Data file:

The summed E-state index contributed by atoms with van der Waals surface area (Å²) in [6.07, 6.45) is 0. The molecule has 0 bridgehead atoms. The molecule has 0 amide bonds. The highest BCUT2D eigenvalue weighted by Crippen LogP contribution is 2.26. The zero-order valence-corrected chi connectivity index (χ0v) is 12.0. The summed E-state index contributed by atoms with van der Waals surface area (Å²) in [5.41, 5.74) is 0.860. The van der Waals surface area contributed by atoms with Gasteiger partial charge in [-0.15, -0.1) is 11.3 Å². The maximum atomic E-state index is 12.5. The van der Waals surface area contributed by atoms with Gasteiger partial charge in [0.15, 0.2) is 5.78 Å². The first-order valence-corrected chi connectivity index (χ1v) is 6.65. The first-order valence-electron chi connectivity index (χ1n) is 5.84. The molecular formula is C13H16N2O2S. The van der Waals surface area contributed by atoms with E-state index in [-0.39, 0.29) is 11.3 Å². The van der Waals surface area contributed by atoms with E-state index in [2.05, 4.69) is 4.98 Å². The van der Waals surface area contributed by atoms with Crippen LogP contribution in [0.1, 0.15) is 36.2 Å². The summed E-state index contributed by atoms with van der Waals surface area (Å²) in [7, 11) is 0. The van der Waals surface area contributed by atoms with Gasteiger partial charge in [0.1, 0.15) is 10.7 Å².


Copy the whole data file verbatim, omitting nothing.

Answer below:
The summed E-state index contributed by atoms with van der Waals surface area (Å²) in [6.07, 6.45) is 0. The molecule has 0 bridgehead atoms. The molecule has 0 amide bonds. The highest BCUT2D eigenvalue weighted by Crippen LogP contribution is 2.26. The zero-order valence-corrected chi connectivity index (χ0v) is 12.0. The summed E-state index contributed by atoms with van der Waals surface area (Å²) in [5.41, 5.74) is 0.860. The van der Waals surface area contributed by atoms with Gasteiger partial charge in [-0.15, -0.1) is 11.3 Å². The maximum atomic E-state index is 12.5. The van der Waals surface area contributed by atoms with Gasteiger partial charge in [0.15, 0.2) is 5.78 Å². The first-order valence-corrected chi connectivity index (χ1v) is 6.65. The first-order valence-electron chi connectivity index (χ1n) is 5.84. The molecular formula is C13H16N2O2S. The van der Waals surface area contributed by atoms with E-state index in [-0.39, 0.29) is 11.3 Å². The van der Waals surface area contributed by atoms with E-state index in [2.05, 4.69) is 4.98 Å². The van der Waals surface area contributed by atoms with Crippen LogP contribution in [0.1, 0.15) is 36.2 Å². The summed E-state index contributed by atoms with van der Waals surface area (Å²) in [7, 11) is 0. The van der Waals surface area contributed by atoms with Gasteiger partial charge in [0.1, 0.15) is 10.7 Å².